9. I purchased an old cast iron chicken fryer at a garage sale in 1963 for 50″ cents. I have been using it ever since for everything. It’s great for a large batch of cornbread for a crowd and any large dish that you can fry or bake.

  10. A wonderful resource for learning about cast iron and cooking in cast iron is “cast iron cooking” on Facebook. A great group of wonderful and helpful, knowledgeable people.

  11. My mother left me several of her cast iron pans. The one I bought myself a couple decades ago was always difficult to clean. Learned the trick to cleaning baked on crusty layers is just put a thin layer of Club Soda to cover cooked-on residue and let it sit about 5-10 minutes. Wipe it out with paper towels. Re-season. Now I cook cast iron almost all the time. My mom also left me an electric cast iron fry pan which I love.

  12. I have three skillets, and a huge dutch oven. Cast Iron….it’s the best! Over the years we have gathered every luxury brand of expensive pans, but none compare to my cast iron. They are still my “go to” for just about everything. I see that others mentioned what kind of pan you passed up already. {I would have loved to have that pan in cast iron!}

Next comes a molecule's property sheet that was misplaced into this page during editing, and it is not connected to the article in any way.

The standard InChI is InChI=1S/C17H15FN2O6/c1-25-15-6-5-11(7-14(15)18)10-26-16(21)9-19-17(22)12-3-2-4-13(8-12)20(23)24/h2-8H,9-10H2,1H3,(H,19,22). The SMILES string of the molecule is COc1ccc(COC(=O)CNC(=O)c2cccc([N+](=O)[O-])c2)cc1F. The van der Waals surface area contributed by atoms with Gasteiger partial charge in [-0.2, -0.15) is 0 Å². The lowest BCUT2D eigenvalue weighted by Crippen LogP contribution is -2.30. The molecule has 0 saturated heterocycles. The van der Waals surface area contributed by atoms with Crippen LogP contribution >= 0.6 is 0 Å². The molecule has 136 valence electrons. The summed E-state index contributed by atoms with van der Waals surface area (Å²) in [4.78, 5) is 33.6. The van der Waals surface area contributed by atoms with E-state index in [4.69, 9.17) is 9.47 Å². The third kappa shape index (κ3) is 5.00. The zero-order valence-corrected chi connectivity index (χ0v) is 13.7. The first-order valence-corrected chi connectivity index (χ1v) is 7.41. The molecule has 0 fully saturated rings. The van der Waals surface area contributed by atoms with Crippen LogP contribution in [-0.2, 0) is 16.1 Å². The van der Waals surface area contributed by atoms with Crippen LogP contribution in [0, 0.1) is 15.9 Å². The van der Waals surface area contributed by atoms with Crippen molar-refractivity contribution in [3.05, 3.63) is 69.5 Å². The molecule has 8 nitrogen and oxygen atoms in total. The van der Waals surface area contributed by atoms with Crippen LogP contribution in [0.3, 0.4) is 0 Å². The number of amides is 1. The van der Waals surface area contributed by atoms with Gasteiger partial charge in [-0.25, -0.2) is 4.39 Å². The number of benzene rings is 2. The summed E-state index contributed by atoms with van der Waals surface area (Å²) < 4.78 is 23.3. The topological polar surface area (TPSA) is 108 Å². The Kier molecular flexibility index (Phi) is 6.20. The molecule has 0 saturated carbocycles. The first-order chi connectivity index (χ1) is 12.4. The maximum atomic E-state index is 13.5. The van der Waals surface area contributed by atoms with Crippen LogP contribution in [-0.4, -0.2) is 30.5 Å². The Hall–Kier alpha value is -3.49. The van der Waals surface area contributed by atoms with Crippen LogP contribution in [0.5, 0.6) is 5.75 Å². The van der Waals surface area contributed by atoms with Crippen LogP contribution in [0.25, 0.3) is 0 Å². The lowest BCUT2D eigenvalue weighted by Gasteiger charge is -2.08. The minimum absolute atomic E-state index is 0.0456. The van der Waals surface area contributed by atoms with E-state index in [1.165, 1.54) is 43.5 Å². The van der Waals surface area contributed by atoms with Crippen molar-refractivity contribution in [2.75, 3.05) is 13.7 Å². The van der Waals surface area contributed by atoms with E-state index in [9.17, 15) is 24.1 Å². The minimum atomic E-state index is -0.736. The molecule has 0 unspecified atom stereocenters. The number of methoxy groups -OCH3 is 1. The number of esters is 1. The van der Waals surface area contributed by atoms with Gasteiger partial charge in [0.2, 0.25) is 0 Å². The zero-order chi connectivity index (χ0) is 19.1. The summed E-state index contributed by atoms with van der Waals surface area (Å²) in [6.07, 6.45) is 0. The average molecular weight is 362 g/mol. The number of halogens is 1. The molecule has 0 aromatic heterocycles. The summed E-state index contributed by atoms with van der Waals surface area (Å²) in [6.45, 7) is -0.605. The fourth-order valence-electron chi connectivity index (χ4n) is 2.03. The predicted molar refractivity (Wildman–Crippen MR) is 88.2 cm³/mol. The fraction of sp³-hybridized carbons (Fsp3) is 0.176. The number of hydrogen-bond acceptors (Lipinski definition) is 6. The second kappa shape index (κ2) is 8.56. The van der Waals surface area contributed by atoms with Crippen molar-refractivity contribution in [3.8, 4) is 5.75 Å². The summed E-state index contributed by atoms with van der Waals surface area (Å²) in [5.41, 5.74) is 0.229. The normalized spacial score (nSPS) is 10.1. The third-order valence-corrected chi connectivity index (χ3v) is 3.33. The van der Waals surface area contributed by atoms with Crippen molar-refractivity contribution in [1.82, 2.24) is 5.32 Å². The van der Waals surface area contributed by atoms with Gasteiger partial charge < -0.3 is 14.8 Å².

I suggest to everyone I know to try to buy their cast iron in an antique shop, or at a flea market. Those old, old ones are so much better than starting from “new” and some boiling hot water should clean off any remnants of germs or whatever might be on there. Did I say I adore my cast iron??

  13. As Gail already mentioned, and so well described, the half circle pans are for Aebleskivers. My mother has an Aebleskiver pan and we often had these as I was growing up for a Saturday breakfast . My mother would add about a teaspoon of applesauce to the center of each Aebleskiver after pouring the batter into the half circles. And while a special Aebleskiver tool or knitting needle can be used to turn them, my mother always used a fork, so I did the same. It took some practice, but I finally mastered it! We also had ours served with butter and jam, but my dad always loved maple syrup with his.

  14. I use my cast iron skillets for everything, and I mean everything. I bake perfect pineapple upside down cakes in my large one and I also do ginger peachy cakes. They are just like pineapple upside down cakes but I use peach slices and a ginger bread mix for them.